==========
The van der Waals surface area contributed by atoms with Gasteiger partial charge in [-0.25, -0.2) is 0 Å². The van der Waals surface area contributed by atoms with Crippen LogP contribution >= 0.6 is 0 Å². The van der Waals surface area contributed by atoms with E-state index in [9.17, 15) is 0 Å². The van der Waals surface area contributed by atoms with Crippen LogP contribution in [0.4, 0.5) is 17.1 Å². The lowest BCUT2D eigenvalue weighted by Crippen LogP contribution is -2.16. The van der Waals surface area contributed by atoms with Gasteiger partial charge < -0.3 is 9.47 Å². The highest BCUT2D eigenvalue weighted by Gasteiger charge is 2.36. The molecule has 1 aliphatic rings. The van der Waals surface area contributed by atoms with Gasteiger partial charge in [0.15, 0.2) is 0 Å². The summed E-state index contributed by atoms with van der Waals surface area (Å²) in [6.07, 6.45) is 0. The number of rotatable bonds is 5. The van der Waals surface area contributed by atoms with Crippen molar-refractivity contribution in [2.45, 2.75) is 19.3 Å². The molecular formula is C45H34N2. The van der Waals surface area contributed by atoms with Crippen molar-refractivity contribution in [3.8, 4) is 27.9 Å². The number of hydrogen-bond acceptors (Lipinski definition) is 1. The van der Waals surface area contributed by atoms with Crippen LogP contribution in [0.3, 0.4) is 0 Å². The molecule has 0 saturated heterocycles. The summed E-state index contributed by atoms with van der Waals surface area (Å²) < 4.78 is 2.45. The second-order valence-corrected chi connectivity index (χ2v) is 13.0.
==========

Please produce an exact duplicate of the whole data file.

The van der Waals surface area contributed by atoms with Gasteiger partial charge in [-0.25, -0.2) is 0 Å². The van der Waals surface area contributed by atoms with Crippen LogP contribution >= 0.6 is 0 Å². The van der Waals surface area contributed by atoms with E-state index in [9.17, 15) is 0 Å². The van der Waals surface area contributed by atoms with Crippen LogP contribution in [0.4, 0.5) is 17.1 Å². The lowest BCUT2D eigenvalue weighted by Crippen LogP contribution is -2.16. The van der Waals surface area contributed by atoms with Gasteiger partial charge < -0.3 is 9.47 Å². The highest BCUT2D eigenvalue weighted by Gasteiger charge is 2.36. The molecule has 1 aliphatic rings. The van der Waals surface area contributed by atoms with Gasteiger partial charge in [0.15, 0.2) is 0 Å². The summed E-state index contributed by atoms with van der Waals surface area (Å²) in [6.07, 6.45) is 0. The number of rotatable bonds is 5. The van der Waals surface area contributed by atoms with Crippen molar-refractivity contribution in [2.45, 2.75) is 19.3 Å². The molecular formula is C45H34N2. The van der Waals surface area contributed by atoms with Crippen molar-refractivity contribution in [3.8, 4) is 27.9 Å². The number of hydrogen-bond acceptors (Lipinski definition) is 1. The van der Waals surface area contributed by atoms with Crippen LogP contribution in [0.3, 0.4) is 0 Å². The molecule has 0 saturated heterocycles. The summed E-state index contributed by atoms with van der Waals surface area (Å²) < 4.78 is 2.45. The second-order valence-corrected chi connectivity index (χ2v) is 13.0.